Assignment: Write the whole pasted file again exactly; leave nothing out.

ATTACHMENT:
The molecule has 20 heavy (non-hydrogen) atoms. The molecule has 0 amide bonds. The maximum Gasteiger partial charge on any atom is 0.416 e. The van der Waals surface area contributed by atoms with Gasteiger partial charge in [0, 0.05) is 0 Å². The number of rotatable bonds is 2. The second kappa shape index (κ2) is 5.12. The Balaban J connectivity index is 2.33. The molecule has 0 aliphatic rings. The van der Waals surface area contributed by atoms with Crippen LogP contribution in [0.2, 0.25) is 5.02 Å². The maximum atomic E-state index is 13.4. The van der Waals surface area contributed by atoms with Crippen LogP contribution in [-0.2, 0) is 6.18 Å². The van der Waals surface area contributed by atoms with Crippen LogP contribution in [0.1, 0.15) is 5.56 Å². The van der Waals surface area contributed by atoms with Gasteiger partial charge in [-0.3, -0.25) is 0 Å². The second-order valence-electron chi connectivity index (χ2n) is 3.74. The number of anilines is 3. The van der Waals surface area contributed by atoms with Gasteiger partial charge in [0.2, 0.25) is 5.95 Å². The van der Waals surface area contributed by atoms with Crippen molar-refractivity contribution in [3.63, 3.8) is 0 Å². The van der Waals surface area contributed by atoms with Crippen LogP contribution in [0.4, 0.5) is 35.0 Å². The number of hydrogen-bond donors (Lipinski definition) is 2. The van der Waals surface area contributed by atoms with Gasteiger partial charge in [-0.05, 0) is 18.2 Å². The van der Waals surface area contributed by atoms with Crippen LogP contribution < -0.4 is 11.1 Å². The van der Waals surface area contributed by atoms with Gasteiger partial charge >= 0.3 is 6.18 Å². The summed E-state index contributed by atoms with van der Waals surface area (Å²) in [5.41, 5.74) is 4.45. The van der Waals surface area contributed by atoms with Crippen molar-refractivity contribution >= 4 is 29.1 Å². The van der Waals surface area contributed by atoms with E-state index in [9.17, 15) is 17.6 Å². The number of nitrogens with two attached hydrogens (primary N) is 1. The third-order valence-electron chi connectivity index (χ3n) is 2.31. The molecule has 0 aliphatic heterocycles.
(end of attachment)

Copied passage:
The molecule has 20 heavy (non-hydrogen) atoms. The molecule has 0 amide bonds. The maximum Gasteiger partial charge on any atom is 0.416 e. The van der Waals surface area contributed by atoms with Gasteiger partial charge in [0, 0.05) is 0 Å². The number of rotatable bonds is 2. The second kappa shape index (κ2) is 5.12. The Balaban J connectivity index is 2.33. The molecule has 0 aliphatic rings. The van der Waals surface area contributed by atoms with Crippen LogP contribution in [0.2, 0.25) is 5.02 Å². The maximum atomic E-state index is 13.4. The van der Waals surface area contributed by atoms with Crippen LogP contribution in [-0.2, 0) is 6.18 Å². The van der Waals surface area contributed by atoms with Crippen LogP contribution in [0.1, 0.15) is 5.56 Å². The van der Waals surface area contributed by atoms with Gasteiger partial charge in [-0.3, -0.25) is 0 Å². The second-order valence-electron chi connectivity index (χ2n) is 3.74. The number of anilines is 3. The van der Waals surface area contributed by atoms with Gasteiger partial charge in [0.2, 0.25) is 5.95 Å². The van der Waals surface area contributed by atoms with Crippen molar-refractivity contribution in [3.63, 3.8) is 0 Å². The van der Waals surface area contributed by atoms with Crippen LogP contribution in [0.4, 0.5) is 35.0 Å². The number of hydrogen-bond donors (Lipinski definition) is 2. The van der Waals surface area contributed by atoms with Gasteiger partial charge in [-0.05, 0) is 18.2 Å². The van der Waals surface area contributed by atoms with Crippen LogP contribution < -0.4 is 11.1 Å². The van der Waals surface area contributed by atoms with Gasteiger partial charge >= 0.3 is 6.18 Å². The summed E-state index contributed by atoms with van der Waals surface area (Å²) in [5.41, 5.74) is 4.45. The van der Waals surface area contributed by atoms with Crippen molar-refractivity contribution >= 4 is 29.1 Å². The van der Waals surface area contributed by atoms with E-state index in [9.17, 15) is 17.6 Å². The number of nitrogens with two attached hydrogens (primary N) is 1. The third-order valence-electron chi connectivity index (χ3n) is 2.31. The molecule has 0 aliphatic heterocycles.